With its eyes firmly set on Sylenth1's virtual analogue crown, Hive is u-he's most accessible synth to date. But will it give you the same buzz?
In 2007, newcomer LennarDigital pulled the ultimate troll move on soft-synth-loving computer musicians, releasing an absolutely stunning debut in Sylenth1, then all but disappearing. In the years since, a few minor updates have surfaced, but the instrument still doesn't offer 64-bit compatibility on OS X, and there's no sign of a follow-up.
"The formidable u-he has confidently stepped into the ring with an all-new new synth boasting an extremely similar architecture to Sylenth1"
A few synths have attempted to emulate Sylenth1's virtual analogue formula of straightforward design and great sound - most notably, Reveal Sound's Spire - and have been warmly welcomed by those looking for a contemporary, actively supported alternative to it, but nothing has replaced it as the go-to plugin for quick, awesome-sounding virtual analogue synthesis. Until now...
The formidable u-he has confidently stepped into the ring with an all-new new synth boasting an extremely similar architecture, plus a few enticing extras to sweeten the deal.
The main difference between Hive (VST/AU/ AAX) and Sylenth1 is its oscillators. Whereas Sylenth1 has four oscillators, each capable of up to eight-voice unison detune, Hive has two, each running up to 16-voice unison.
The oscillators offer a choice of nine wave types - Sine, Saw, Triangle, Pulse, Square, Half pulse, Narrow pulse, White noise and Pink noise - and each is accompanied by a sub oscillator that can be set to any of the same shapes. The sub oscillators have their own volume controls and can be transposed up to +/-24 semitones.
Like Sylenth1, Hive's oscillators feature Random (free) and Reset (synced) phase modes; but they also add Flow mode, under which the phase of each note picks up where the previous one left off. This keeps the phase relationship (and, therefore, the beating) between oscillators continuous, although the difference between Flow and Random mode is subtle.
Also unlike Sylenth1, Hive offers pulse width modulation, though as with a few of the synth's other settings, it doesn't have its own knob, being accessible only via the modulation matrix.
The filter section also offers a few improvements over Sylenth1's, including slightly more sophisticated routing: each oscillator and sub oscillator can be routed to one or both of the filters, and Filter 1 can be routed into Filter 2.
Lowpass 12, Lowpass 24, Bandpass, Highpass, Bandreject and Peaking modes are available to both filters, which (in certain synth engine modes, which we'll come back to) can self- oscillate, adding to the instrument's already considerable creative potential.
Hive's parameters are arranged on either side of the central hexagon, with Oscillator, Filter, LFO, and Amp and Mod envelopes 1 on the left, and their "2" siblings on the right.
Rather cleverly, the two sides can be connected: with the Link button active, adjustments to the left-hand parameters also affect the right-hand equivalents, with the offset between them maintained.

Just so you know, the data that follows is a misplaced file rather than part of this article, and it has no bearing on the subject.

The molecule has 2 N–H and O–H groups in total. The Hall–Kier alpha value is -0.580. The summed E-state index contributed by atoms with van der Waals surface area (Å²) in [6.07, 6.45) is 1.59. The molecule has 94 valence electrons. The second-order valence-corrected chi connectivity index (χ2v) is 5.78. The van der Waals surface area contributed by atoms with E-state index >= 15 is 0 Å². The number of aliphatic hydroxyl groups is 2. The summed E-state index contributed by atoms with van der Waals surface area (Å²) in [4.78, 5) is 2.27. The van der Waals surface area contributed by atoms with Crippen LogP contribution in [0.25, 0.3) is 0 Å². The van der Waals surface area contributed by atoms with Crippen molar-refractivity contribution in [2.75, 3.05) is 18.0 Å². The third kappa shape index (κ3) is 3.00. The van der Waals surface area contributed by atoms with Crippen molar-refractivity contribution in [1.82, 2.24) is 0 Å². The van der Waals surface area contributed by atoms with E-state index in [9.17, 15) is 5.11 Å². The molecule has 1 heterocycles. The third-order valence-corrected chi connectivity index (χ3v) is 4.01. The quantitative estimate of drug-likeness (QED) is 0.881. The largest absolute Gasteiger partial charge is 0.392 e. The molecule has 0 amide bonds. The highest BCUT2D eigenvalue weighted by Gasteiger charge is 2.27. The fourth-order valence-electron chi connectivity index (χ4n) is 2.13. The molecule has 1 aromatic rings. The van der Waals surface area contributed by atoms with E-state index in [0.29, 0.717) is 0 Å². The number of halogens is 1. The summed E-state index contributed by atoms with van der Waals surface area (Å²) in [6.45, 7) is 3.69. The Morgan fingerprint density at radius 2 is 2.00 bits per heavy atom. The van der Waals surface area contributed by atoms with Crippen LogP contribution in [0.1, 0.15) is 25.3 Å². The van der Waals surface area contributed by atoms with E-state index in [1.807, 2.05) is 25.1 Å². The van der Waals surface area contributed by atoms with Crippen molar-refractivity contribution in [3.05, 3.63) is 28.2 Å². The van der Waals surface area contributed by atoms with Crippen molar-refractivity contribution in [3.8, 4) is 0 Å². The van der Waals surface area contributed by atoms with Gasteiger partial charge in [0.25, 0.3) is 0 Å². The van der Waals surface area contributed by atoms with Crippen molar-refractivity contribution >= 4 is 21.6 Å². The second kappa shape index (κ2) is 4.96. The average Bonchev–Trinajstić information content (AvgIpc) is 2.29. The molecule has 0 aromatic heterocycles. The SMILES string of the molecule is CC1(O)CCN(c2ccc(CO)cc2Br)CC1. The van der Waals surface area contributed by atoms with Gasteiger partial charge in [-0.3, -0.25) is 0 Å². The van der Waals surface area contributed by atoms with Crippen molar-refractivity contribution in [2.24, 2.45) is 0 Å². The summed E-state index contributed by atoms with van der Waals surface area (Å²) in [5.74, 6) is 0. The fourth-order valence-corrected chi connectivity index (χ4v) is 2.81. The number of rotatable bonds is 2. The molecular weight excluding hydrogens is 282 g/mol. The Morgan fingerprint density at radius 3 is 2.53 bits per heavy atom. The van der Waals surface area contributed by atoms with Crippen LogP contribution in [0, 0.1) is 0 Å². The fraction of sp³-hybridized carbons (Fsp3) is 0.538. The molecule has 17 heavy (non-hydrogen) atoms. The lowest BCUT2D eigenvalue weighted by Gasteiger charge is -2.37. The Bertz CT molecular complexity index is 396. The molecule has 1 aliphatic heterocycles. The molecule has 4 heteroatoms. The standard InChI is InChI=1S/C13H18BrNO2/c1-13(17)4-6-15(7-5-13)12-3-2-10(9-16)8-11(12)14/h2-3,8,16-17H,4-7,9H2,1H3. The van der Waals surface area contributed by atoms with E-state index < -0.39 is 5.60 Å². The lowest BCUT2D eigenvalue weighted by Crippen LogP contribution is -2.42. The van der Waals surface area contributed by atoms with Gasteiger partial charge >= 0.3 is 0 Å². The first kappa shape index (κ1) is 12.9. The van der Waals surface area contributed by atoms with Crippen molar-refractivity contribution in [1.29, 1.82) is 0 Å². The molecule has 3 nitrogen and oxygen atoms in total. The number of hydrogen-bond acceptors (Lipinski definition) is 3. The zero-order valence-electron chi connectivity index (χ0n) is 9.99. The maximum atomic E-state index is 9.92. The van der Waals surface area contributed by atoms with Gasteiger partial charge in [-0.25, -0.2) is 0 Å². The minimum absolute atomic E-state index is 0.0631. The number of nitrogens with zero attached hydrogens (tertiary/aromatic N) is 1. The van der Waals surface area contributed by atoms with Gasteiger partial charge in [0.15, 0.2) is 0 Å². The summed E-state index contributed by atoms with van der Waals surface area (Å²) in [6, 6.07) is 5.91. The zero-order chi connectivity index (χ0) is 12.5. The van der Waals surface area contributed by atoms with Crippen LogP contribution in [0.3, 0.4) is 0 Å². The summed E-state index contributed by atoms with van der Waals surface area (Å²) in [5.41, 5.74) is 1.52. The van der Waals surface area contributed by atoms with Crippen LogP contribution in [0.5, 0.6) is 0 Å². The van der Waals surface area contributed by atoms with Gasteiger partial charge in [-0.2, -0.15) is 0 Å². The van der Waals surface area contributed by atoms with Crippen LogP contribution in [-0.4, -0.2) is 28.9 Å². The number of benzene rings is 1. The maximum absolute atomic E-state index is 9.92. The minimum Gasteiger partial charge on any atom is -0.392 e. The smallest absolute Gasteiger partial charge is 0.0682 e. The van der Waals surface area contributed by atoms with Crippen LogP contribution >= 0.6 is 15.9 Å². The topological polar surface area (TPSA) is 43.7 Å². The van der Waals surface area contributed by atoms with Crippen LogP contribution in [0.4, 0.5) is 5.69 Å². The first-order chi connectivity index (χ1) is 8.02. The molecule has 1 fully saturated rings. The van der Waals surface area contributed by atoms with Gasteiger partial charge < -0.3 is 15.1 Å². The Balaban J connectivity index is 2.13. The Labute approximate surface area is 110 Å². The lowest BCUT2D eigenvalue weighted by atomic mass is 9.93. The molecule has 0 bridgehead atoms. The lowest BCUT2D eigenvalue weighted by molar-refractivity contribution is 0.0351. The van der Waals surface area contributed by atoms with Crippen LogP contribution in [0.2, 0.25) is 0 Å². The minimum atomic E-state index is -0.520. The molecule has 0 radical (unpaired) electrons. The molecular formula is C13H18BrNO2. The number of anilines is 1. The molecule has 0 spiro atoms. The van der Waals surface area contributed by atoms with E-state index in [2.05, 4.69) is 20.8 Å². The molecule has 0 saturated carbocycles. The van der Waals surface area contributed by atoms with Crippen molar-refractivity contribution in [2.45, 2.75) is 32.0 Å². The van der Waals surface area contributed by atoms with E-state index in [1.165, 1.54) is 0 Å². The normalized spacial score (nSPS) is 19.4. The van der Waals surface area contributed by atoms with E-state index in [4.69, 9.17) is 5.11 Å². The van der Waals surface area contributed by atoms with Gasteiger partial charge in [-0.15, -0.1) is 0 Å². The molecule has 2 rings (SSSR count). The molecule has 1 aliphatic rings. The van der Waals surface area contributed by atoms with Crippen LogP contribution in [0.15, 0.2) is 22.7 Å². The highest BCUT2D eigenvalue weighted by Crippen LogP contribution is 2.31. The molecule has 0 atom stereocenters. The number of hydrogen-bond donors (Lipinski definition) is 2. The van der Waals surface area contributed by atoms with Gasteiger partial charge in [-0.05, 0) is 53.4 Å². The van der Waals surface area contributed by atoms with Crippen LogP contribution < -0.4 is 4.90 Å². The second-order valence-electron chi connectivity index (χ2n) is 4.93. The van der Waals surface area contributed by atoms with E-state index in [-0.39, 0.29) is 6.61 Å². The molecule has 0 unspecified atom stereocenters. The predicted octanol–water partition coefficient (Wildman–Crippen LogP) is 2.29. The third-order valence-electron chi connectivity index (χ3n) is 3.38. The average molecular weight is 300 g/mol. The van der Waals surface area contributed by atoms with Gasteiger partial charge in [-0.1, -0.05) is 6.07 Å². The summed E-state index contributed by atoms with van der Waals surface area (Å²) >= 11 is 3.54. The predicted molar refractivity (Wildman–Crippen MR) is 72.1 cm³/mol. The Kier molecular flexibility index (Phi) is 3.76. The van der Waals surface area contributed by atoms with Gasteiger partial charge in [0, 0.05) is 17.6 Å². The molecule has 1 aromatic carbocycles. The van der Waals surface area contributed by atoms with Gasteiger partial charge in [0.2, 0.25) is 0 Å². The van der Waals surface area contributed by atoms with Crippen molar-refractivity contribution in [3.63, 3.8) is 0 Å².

There are a few other areas where Hive makes marked improvements over its inspiration, including a resizable interface, parameter locking for making individual controls immune to preset changes; categorised preset folders; a dedicated vibrato LFO; unipolar LFO mode and LFO phase control; the ability to record transposition, velocity and MIDI CC values into the Sequencer; undo and redo buttons; saving and loading of Effects setups; and, last but not least, a choice of three "synth engines": Normal, Dirty, and Clean.
"Hive seems almost certain to take Sylenth1's spot as our most-used virtual analogue synth"
Changing the synth engine affects the shaping of the envelopes, filter architecture and detune behaviour, giving the instrument three contrasting feels that are apparent with even the most basic of patches.
When working with more involved sounds, switching the engine has a more dramatic effect, so it's no mere gimmick: Hive's palette of sounds is made significantly broader by this clever feature.
The rest of the synth is very similar to Sylenth1, particularly the Effects and Arpeggiator & Sequencer pages. The Effects section includes Distortion, Chorus, Reverb, Delay, Equalizer, Compressor and Phaser sections, almost identical to Sylenth1 in terms of functionality, and delivering great results.
Likewise, the Arpeggiator and Sequencer are extremely close to those of LennarDigital's synth - the sequencer offers up to 16 steps with transposition, tied notes, and Attack, Decay and Gate controls, while the arp has six arpeggiator Directions (Played, Up, Down, Up+dn 1, Up+dn 2 and Random) and four Order modes (Serial, Round, Leap and Repeat).
Extra niceties include Swing and clock Multiply parameters, and the ability to disable host sync.
The bee's knees
So, there's a big buzz about u-he's latest synth, but is Hive the Sylenth1 killer the world has been waiting for? In terms of its feature set, it's a quantifiable improvement, but when it comes to the all-important - and subjective - question of how good it sounds... Well, that's open to debate.
Sylenth1 has a duller but warmer timbre that's ideal for impersonating analogue synths, while Hive is more modern-sounding, fizzier and punchier. We're not going to be uninstalling Sylenth1 any time soon, but Hive seems almost certain to take its spot as our most-used virtual analogue synth.
What's more, u-he has a great track record when it comes to supporting and improving its products, so if you're torn between the two, we'd say that Hive is the one to go for.